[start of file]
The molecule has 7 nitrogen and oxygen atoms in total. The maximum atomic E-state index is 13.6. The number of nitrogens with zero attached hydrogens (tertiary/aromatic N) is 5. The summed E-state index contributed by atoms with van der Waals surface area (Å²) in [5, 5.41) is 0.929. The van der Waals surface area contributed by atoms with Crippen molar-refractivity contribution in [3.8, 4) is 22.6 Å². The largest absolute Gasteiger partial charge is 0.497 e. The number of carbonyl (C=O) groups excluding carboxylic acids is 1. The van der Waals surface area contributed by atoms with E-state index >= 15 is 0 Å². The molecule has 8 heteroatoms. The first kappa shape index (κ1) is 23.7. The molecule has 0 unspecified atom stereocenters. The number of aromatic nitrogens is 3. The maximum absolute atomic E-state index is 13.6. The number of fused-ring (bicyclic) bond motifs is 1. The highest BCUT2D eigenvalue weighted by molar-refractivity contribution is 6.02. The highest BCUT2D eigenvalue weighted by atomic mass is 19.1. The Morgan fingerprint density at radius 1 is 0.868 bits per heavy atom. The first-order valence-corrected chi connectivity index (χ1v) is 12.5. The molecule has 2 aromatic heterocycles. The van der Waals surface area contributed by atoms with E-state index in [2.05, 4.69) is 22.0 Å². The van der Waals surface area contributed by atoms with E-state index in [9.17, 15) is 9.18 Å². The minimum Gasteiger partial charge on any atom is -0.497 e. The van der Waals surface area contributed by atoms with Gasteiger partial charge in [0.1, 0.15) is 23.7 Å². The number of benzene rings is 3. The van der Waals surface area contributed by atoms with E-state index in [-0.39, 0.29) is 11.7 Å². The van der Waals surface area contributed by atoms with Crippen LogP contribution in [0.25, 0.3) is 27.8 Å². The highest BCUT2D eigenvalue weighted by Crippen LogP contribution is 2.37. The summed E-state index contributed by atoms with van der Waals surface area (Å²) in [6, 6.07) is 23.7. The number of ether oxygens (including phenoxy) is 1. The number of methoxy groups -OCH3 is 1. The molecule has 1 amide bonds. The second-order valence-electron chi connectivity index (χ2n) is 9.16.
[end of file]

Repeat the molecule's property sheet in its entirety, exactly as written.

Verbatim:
The molecule has 7 nitrogen and oxygen atoms in total. The maximum atomic E-state index is 13.6. The number of nitrogens with zero attached hydrogens (tertiary/aromatic N) is 5. The summed E-state index contributed by atoms with van der Waals surface area (Å²) in [5, 5.41) is 0.929. The van der Waals surface area contributed by atoms with Crippen molar-refractivity contribution in [3.8, 4) is 22.6 Å². The largest absolute Gasteiger partial charge is 0.497 e. The number of carbonyl (C=O) groups excluding carboxylic acids is 1. The van der Waals surface area contributed by atoms with E-state index >= 15 is 0 Å². The molecule has 8 heteroatoms. The first kappa shape index (κ1) is 23.7. The molecule has 0 unspecified atom stereocenters. The number of aromatic nitrogens is 3. The maximum absolute atomic E-state index is 13.6. The number of fused-ring (bicyclic) bond motifs is 1. The highest BCUT2D eigenvalue weighted by molar-refractivity contribution is 6.02. The highest BCUT2D eigenvalue weighted by atomic mass is 19.1. The Morgan fingerprint density at radius 1 is 0.868 bits per heavy atom. The first-order valence-corrected chi connectivity index (χ1v) is 12.5. The molecule has 2 aromatic heterocycles. The van der Waals surface area contributed by atoms with E-state index in [2.05, 4.69) is 22.0 Å². The van der Waals surface area contributed by atoms with E-state index in [9.17, 15) is 9.18 Å². The minimum Gasteiger partial charge on any atom is -0.497 e. The van der Waals surface area contributed by atoms with Gasteiger partial charge in [0.1, 0.15) is 23.7 Å². The number of benzene rings is 3. The van der Waals surface area contributed by atoms with E-state index in [-0.39, 0.29) is 11.7 Å². The van der Waals surface area contributed by atoms with Crippen LogP contribution in [0.25, 0.3) is 27.8 Å². The highest BCUT2D eigenvalue weighted by Crippen LogP contribution is 2.37. The summed E-state index contributed by atoms with van der Waals surface area (Å²) in [6, 6.07) is 23.7. The number of ether oxygens (including phenoxy) is 1. The number of methoxy groups -OCH3 is 1. The molecule has 1 amide bonds. The second-order valence-electron chi connectivity index (χ2n) is 9.16.